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Be aware so you can notice signs of nursing home abuse

A loved one who is in a nursing home isn't there because it is fun. Instead, residents are in nursing homes because they need help with basic tasks and aren't able to live life alone.

Residents of nursing homes deserve to receive quality care. They have lived long lives and deserve to finish out their days without having to worry about being mistreated. Sadly, many nursing home residents do have to worry about abuse and neglect.

Family members might have trouble recognizing the abuse

A resident won't always show obvious signs of abuse. In some cases, the signs are subtle or mistaken for something else. Not all abuse that occurs in nursing homes is physical abuse. Some nursing home residents have to deal with financial abuse, emotional abuse and even sexual abuse.

You probably wouldn't think to look for signs of sexual abuse when you visit your loved one in the nursing home. And it is often difficult to find evidence of financial abuse since some elderly residents keep a tight reign on their finances.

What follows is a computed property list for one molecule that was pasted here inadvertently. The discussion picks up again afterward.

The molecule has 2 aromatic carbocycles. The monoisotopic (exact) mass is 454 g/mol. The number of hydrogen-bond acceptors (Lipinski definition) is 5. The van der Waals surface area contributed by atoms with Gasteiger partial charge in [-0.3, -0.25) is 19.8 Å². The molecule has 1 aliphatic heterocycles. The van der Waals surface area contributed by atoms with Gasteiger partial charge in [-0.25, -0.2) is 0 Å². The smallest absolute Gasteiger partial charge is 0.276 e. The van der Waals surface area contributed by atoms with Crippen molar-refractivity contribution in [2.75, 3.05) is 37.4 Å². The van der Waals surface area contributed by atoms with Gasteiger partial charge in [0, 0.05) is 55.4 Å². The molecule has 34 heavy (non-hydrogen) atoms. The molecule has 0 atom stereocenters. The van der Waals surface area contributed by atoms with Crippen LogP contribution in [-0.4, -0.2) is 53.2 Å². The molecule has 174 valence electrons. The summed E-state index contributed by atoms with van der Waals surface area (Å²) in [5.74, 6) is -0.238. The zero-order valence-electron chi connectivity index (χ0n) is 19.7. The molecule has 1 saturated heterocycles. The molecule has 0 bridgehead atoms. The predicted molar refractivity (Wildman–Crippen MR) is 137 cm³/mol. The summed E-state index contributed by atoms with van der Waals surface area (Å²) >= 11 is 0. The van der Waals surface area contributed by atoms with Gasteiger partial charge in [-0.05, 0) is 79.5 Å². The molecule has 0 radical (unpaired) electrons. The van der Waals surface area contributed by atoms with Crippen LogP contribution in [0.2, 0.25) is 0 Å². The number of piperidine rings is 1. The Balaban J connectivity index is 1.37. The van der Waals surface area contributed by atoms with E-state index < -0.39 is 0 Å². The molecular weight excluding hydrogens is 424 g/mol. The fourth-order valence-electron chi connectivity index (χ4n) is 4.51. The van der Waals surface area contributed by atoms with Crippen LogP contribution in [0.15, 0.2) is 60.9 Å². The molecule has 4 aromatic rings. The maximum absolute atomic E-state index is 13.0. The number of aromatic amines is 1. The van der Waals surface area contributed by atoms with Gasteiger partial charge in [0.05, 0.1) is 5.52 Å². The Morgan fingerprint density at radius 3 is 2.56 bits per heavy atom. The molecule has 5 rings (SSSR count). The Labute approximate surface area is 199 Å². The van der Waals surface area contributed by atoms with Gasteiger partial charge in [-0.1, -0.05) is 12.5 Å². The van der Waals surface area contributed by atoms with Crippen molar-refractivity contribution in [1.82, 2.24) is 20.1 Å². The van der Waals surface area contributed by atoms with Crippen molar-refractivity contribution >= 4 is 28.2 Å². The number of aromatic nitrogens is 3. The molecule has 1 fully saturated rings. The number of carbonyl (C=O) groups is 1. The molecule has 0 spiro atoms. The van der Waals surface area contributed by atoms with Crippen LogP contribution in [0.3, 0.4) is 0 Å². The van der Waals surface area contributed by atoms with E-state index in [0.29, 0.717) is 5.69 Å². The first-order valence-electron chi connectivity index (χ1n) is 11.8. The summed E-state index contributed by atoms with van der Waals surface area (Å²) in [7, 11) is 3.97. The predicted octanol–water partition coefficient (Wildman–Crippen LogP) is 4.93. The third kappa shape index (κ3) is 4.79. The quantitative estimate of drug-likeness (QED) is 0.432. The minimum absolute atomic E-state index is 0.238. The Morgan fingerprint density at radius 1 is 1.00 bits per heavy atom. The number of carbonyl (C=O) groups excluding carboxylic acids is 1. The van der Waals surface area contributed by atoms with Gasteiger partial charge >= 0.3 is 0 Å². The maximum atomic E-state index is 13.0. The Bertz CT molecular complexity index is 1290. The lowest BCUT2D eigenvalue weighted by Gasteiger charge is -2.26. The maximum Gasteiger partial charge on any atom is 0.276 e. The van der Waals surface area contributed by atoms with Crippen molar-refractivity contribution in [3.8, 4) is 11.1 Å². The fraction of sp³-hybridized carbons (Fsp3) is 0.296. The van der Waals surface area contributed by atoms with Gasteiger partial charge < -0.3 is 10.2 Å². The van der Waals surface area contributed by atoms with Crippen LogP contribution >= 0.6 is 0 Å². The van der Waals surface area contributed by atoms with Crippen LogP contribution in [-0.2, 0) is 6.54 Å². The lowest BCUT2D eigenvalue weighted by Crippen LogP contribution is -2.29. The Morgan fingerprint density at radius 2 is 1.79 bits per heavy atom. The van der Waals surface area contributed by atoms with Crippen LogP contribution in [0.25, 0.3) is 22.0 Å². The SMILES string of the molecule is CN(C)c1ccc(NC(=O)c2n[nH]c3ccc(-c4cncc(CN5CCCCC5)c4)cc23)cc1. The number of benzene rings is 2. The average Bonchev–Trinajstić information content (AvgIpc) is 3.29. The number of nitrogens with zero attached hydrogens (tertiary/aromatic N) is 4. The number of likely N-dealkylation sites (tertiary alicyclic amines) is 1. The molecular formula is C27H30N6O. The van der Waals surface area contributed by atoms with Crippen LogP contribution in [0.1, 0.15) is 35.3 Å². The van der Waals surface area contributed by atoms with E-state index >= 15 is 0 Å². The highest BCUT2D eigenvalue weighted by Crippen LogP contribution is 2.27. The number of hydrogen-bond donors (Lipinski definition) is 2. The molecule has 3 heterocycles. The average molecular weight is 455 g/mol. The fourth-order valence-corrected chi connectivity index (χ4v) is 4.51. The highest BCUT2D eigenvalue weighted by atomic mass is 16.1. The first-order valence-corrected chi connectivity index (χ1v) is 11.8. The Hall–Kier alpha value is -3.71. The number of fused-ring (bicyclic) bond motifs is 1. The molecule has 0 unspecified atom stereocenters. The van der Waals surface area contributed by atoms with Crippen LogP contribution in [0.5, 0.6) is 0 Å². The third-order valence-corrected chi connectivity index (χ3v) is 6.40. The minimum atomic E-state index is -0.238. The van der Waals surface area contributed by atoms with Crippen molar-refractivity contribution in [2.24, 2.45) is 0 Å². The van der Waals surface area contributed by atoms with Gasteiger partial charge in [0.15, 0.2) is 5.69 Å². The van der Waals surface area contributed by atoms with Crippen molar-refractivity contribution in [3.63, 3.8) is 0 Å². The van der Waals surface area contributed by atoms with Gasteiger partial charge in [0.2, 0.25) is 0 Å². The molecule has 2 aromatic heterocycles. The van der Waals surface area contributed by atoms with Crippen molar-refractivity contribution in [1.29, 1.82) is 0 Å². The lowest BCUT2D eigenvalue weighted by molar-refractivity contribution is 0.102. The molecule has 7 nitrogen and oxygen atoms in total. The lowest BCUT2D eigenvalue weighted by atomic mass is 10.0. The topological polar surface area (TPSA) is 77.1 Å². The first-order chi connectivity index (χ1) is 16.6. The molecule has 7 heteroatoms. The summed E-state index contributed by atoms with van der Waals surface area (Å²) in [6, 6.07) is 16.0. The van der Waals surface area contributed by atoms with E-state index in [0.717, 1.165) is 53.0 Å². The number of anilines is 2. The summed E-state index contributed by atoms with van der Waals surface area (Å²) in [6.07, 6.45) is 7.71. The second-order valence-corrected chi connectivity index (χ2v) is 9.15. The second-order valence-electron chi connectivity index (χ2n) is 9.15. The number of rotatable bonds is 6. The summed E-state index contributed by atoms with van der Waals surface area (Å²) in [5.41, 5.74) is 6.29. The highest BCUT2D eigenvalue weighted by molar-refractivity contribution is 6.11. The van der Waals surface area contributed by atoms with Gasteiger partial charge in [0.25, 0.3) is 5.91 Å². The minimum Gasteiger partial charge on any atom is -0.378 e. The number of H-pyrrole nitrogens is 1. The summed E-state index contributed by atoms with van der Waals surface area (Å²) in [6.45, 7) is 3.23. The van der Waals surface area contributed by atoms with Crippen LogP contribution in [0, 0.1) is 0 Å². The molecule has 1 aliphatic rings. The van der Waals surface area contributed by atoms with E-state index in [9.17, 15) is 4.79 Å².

Signs might be mistaken for other things

Sometimes, the primary sign of nursing home abuse is a resident becoming withdrawn, which is also a primary sign of dementia. You can see why it might be difficult to put your finger on the fact that abuse occurred.

Other signs of abuse, such as bruising or frequent falls, may also be attributed to common problems among the aged. Ultimately, if you have any reason to think that your loved one is being abused in a nursing home, you should take action. It is better to be wrong in this case than to be right and not take action because you don't want to rock the boat.

Nursing home neglect can be just as bad as abuse

Your loved one deserves proper care, which can include help with toileting and hygiene needs. It also includes having adequate access to health care and being able to get meals and fluids. Even therapy and mobility assistance are crucial for nursing home residents. In all of these cases, being unable to get the care they need can be life altering. For example, a bedridden resident would need to be repositioned frequently. If this doesn't happen, he or she might end up with bedsores.

If you have a loved one who is abused or neglected in a nursing home, seeking compensation might be an appropriate course of action. Explore this option and learn what types of damages might be possible.

Source: Nov. 30, -0001

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